Co-Founder & Co-Director, Village Birth International
Aimee Brill is a mother, facilitator, consultant, birth justice activist, community-based doula trainer, and is the Co-Director of VBI, based both in Syracuse, NY, New Jersey, and northern Uganda. During her time in northern Uganda in 2006 and 2007, Aimee worked and partnered with Florence Ochitti, one of Gulu’s most seasoned and senior nurse midwives and health educators. Together, in 2006, they co-founded Village Birth International (VBI).
Since 2006, she has worked closely with Ugandan midwives to develop and implement a Ugandan-led mobile midwifery clinic which offers midwifery care and services to communities in northern Uganda. In 2011, along with her partner, Asteir Bey, VBI developed a community-based doula program in Syracuse, New York which centers and uplifts Black families and birthing rights within the Black and refugee community.
She has been practicing as a perinatal health professional providing local, national, and international advocacy, consultancy, mentorship, doula trainings, and education since 2003. Aimée facilitates workshops and provides consulting services for organizations and institutions committed to examining whiteness and implementing equitable models into their frameworks and partnerships.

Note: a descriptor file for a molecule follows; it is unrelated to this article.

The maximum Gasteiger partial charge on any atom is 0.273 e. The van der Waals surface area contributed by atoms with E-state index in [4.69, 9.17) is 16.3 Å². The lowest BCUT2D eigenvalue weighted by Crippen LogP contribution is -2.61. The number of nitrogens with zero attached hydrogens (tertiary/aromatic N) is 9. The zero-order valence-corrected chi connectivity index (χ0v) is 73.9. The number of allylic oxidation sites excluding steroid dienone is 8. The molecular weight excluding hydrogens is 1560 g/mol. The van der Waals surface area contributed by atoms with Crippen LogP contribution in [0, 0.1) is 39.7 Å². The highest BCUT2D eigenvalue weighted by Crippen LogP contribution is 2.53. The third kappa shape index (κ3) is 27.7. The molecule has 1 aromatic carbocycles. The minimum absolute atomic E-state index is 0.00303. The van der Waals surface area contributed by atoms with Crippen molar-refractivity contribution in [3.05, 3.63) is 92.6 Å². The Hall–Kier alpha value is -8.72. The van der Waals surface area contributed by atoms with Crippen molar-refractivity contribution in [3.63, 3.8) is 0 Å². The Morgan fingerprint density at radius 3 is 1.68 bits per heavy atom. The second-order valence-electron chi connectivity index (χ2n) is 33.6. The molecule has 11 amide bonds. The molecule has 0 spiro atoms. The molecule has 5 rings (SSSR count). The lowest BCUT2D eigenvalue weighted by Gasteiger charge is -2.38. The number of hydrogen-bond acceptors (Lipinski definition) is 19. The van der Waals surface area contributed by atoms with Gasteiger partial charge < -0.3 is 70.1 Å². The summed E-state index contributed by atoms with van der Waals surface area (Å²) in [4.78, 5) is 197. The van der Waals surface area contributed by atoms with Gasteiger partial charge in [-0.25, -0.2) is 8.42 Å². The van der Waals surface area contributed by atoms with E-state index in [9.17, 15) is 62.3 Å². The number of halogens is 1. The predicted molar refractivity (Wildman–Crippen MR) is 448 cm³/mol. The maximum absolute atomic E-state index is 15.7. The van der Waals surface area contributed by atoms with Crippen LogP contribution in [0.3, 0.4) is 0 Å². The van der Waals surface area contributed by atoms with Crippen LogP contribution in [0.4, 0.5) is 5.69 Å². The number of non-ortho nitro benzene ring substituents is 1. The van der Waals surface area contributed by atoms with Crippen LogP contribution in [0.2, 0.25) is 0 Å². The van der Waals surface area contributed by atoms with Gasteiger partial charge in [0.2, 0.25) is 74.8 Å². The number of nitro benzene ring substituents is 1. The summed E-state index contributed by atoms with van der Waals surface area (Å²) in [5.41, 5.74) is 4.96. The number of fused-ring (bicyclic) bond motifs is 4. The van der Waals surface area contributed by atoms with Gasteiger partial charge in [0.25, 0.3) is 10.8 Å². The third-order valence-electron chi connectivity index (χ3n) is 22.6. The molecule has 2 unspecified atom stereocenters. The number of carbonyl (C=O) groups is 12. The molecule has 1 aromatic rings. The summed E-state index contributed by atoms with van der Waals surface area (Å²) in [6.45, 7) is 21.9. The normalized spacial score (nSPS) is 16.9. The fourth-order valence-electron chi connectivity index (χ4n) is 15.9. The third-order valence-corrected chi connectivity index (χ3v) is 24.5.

Last year, she co-authored and collaborated with Ancient Song Doula Services and Every Mother Counts, on a paper entitled: Advancing Birth Justice: Community-Based Doula Models of Care for Ending Racial Disparities which centers the vital role that community-based doula models need to have in order to ensure success with Medicaid reimbursement.
Recently, during COVID-19 and in response to long overdue silence and complicity within the white birth community, she put a call out for Our White Work, an organizing alliance for white birth workers to take action and accountability against racial injustice and white supremacy.
She has a love for liberation and for cultivation both with people and plants and lives with her partner and three children, two cats, and their new pandemic puppy, in western NJ.